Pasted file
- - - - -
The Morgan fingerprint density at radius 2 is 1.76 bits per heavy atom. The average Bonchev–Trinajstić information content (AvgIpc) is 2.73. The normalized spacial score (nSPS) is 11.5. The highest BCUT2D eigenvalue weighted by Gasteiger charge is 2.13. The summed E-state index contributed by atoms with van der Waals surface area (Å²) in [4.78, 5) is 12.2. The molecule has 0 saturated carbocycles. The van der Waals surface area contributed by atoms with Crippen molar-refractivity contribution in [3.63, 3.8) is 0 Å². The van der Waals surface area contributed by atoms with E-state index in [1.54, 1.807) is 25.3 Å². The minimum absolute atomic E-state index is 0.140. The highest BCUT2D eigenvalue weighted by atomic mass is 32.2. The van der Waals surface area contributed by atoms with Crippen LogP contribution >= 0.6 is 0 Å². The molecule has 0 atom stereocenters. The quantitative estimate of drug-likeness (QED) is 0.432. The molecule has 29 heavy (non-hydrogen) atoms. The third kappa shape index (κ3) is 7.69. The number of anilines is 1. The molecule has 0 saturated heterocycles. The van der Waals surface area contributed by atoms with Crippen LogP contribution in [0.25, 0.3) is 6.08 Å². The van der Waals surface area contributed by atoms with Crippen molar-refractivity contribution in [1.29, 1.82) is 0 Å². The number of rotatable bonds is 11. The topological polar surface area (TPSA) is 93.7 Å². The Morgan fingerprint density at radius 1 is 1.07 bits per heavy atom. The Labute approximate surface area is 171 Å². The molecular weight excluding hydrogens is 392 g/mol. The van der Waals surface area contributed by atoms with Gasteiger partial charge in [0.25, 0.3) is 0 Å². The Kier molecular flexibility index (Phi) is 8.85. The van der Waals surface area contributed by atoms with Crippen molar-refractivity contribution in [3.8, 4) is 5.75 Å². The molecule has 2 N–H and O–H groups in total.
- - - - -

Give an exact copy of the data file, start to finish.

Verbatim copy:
The Morgan fingerprint density at radius 2 is 1.76 bits per heavy atom. The average Bonchev–Trinajstić information content (AvgIpc) is 2.73. The normalized spacial score (nSPS) is 11.5. The highest BCUT2D eigenvalue weighted by Gasteiger charge is 2.13. The summed E-state index contributed by atoms with van der Waals surface area (Å²) in [4.78, 5) is 12.2. The molecule has 0 saturated carbocycles. The van der Waals surface area contributed by atoms with Crippen molar-refractivity contribution in [3.63, 3.8) is 0 Å². The van der Waals surface area contributed by atoms with E-state index in [1.54, 1.807) is 25.3 Å². The minimum absolute atomic E-state index is 0.140. The highest BCUT2D eigenvalue weighted by atomic mass is 32.2. The van der Waals surface area contributed by atoms with Crippen LogP contribution >= 0.6 is 0 Å². The molecule has 0 atom stereocenters. The quantitative estimate of drug-likeness (QED) is 0.432. The molecule has 29 heavy (non-hydrogen) atoms. The third kappa shape index (κ3) is 7.69. The number of anilines is 1. The molecule has 0 saturated heterocycles. The van der Waals surface area contributed by atoms with Crippen LogP contribution in [0.25, 0.3) is 6.08 Å². The van der Waals surface area contributed by atoms with Crippen molar-refractivity contribution in [1.29, 1.82) is 0 Å². The number of rotatable bonds is 11. The topological polar surface area (TPSA) is 93.7 Å². The Morgan fingerprint density at radius 1 is 1.07 bits per heavy atom. The Labute approximate surface area is 171 Å². The molecular weight excluding hydrogens is 392 g/mol. The van der Waals surface area contributed by atoms with Gasteiger partial charge in [0.25, 0.3) is 0 Å². The Kier molecular flexibility index (Phi) is 8.85. The van der Waals surface area contributed by atoms with Crippen molar-refractivity contribution in [3.8, 4) is 5.75 Å². The molecule has 2 N–H and O–H groups in total.